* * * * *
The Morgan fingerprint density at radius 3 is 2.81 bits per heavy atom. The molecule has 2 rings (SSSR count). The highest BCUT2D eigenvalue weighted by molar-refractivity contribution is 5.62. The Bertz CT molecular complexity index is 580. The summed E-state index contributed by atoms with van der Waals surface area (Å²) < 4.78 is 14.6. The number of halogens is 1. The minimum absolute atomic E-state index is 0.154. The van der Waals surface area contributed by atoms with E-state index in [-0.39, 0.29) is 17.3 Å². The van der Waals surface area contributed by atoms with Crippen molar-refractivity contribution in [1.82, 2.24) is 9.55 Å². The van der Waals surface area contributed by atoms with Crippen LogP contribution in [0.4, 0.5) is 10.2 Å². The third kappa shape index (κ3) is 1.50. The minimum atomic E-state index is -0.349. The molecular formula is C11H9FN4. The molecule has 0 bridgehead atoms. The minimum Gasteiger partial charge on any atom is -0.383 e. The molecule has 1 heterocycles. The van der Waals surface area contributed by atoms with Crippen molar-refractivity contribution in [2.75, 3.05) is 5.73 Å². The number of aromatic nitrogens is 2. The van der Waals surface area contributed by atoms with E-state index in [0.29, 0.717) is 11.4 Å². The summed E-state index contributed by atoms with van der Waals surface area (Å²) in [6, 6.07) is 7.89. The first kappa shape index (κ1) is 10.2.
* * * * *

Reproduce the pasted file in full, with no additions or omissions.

The Morgan fingerprint density at radius 3 is 2.81 bits per heavy atom. The molecule has 2 rings (SSSR count). The highest BCUT2D eigenvalue weighted by molar-refractivity contribution is 5.62. The Bertz CT molecular complexity index is 580. The summed E-state index contributed by atoms with van der Waals surface area (Å²) < 4.78 is 14.6. The number of halogens is 1. The minimum absolute atomic E-state index is 0.154. The van der Waals surface area contributed by atoms with E-state index in [-0.39, 0.29) is 17.3 Å². The van der Waals surface area contributed by atoms with Crippen molar-refractivity contribution in [1.82, 2.24) is 9.55 Å². The van der Waals surface area contributed by atoms with Crippen LogP contribution in [0.4, 0.5) is 10.2 Å². The third kappa shape index (κ3) is 1.50. The minimum atomic E-state index is -0.349. The molecular formula is C11H9FN4. The molecule has 0 bridgehead atoms. The minimum Gasteiger partial charge on any atom is -0.383 e. The molecule has 1 heterocycles. The van der Waals surface area contributed by atoms with Crippen molar-refractivity contribution in [2.75, 3.05) is 5.73 Å². The number of aromatic nitrogens is 2. The van der Waals surface area contributed by atoms with E-state index in [0.29, 0.717) is 11.4 Å². The summed E-state index contributed by atoms with van der Waals surface area (Å²) in [6, 6.07) is 7.89. The first kappa shape index (κ1) is 10.2.